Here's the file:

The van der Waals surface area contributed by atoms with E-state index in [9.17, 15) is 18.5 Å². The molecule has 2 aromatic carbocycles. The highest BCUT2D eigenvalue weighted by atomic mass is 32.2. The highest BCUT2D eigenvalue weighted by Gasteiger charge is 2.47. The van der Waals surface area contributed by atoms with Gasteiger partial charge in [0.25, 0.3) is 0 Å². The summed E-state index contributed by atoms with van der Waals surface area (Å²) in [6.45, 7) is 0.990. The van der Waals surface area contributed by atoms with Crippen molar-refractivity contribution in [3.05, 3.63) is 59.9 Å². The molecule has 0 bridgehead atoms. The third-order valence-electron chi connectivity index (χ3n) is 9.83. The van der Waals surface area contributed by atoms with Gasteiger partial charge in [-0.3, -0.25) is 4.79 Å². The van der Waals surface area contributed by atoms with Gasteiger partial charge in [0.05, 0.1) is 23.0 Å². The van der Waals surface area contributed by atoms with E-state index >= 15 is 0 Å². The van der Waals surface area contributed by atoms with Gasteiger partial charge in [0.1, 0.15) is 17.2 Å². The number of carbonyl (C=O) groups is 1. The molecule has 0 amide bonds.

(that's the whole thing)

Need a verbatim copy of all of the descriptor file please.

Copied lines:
The van der Waals surface area contributed by atoms with E-state index in [9.17, 15) is 18.5 Å². The molecule has 2 aromatic carbocycles. The highest BCUT2D eigenvalue weighted by atomic mass is 32.2. The highest BCUT2D eigenvalue weighted by Gasteiger charge is 2.47. The van der Waals surface area contributed by atoms with Gasteiger partial charge in [0.25, 0.3) is 0 Å². The summed E-state index contributed by atoms with van der Waals surface area (Å²) in [6.45, 7) is 0.990. The van der Waals surface area contributed by atoms with Crippen molar-refractivity contribution in [3.05, 3.63) is 59.9 Å². The molecule has 0 bridgehead atoms. The third-order valence-electron chi connectivity index (χ3n) is 9.83. The van der Waals surface area contributed by atoms with Gasteiger partial charge in [-0.3, -0.25) is 4.79 Å². The van der Waals surface area contributed by atoms with Gasteiger partial charge in [0.05, 0.1) is 23.0 Å². The van der Waals surface area contributed by atoms with E-state index >= 15 is 0 Å². The van der Waals surface area contributed by atoms with Gasteiger partial charge in [0.1, 0.15) is 17.2 Å². The number of carbonyl (C=O) groups is 1. The molecule has 0 amide bonds.